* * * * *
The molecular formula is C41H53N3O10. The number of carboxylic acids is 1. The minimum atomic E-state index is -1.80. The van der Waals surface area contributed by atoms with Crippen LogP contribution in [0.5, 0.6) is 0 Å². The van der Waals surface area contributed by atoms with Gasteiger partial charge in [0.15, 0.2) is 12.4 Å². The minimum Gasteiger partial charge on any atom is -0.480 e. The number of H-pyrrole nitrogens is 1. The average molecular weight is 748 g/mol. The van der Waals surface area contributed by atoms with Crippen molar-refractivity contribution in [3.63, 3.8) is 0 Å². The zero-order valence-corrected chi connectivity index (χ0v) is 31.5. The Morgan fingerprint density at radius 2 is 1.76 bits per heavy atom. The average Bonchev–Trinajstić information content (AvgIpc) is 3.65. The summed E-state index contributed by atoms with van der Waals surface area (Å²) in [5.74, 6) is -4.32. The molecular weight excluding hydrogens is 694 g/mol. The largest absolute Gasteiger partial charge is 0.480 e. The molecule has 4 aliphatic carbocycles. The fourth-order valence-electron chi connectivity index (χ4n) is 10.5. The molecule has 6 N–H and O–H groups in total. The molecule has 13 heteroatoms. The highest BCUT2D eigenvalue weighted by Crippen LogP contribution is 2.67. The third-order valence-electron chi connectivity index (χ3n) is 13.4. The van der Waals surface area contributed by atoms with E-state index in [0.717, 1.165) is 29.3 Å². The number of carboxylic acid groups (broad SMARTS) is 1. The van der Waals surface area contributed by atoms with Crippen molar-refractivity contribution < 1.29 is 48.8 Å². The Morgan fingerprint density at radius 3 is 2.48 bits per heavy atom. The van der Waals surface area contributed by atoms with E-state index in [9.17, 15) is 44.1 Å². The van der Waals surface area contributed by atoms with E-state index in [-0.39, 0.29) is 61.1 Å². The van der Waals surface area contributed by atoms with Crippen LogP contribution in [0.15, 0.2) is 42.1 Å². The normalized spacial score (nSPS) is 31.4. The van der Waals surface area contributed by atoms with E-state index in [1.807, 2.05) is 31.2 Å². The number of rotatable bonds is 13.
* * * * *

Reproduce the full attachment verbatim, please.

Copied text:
The molecular formula is C41H53N3O10. The number of carboxylic acids is 1. The minimum atomic E-state index is -1.80. The van der Waals surface area contributed by atoms with Crippen LogP contribution in [0.5, 0.6) is 0 Å². The van der Waals surface area contributed by atoms with Gasteiger partial charge in [0.15, 0.2) is 12.4 Å². The minimum Gasteiger partial charge on any atom is -0.480 e. The number of H-pyrrole nitrogens is 1. The average molecular weight is 748 g/mol. The van der Waals surface area contributed by atoms with Crippen molar-refractivity contribution in [3.63, 3.8) is 0 Å². The zero-order valence-corrected chi connectivity index (χ0v) is 31.5. The Morgan fingerprint density at radius 2 is 1.76 bits per heavy atom. The average Bonchev–Trinajstić information content (AvgIpc) is 3.65. The summed E-state index contributed by atoms with van der Waals surface area (Å²) in [5.74, 6) is -4.32. The molecular weight excluding hydrogens is 694 g/mol. The largest absolute Gasteiger partial charge is 0.480 e. The molecule has 4 aliphatic carbocycles. The fourth-order valence-electron chi connectivity index (χ4n) is 10.5. The molecule has 6 N–H and O–H groups in total. The molecule has 13 heteroatoms. The highest BCUT2D eigenvalue weighted by Crippen LogP contribution is 2.67. The third-order valence-electron chi connectivity index (χ3n) is 13.4. The van der Waals surface area contributed by atoms with E-state index in [0.717, 1.165) is 29.3 Å². The number of carboxylic acid groups (broad SMARTS) is 1. The van der Waals surface area contributed by atoms with Crippen molar-refractivity contribution < 1.29 is 48.8 Å². The Morgan fingerprint density at radius 3 is 2.48 bits per heavy atom. The van der Waals surface area contributed by atoms with E-state index in [9.17, 15) is 44.1 Å². The van der Waals surface area contributed by atoms with E-state index in [-0.39, 0.29) is 61.1 Å². The van der Waals surface area contributed by atoms with Crippen LogP contribution in [0.15, 0.2) is 42.1 Å². The normalized spacial score (nSPS) is 31.4. The van der Waals surface area contributed by atoms with E-state index in [1.807, 2.05) is 31.2 Å². The number of rotatable bonds is 13.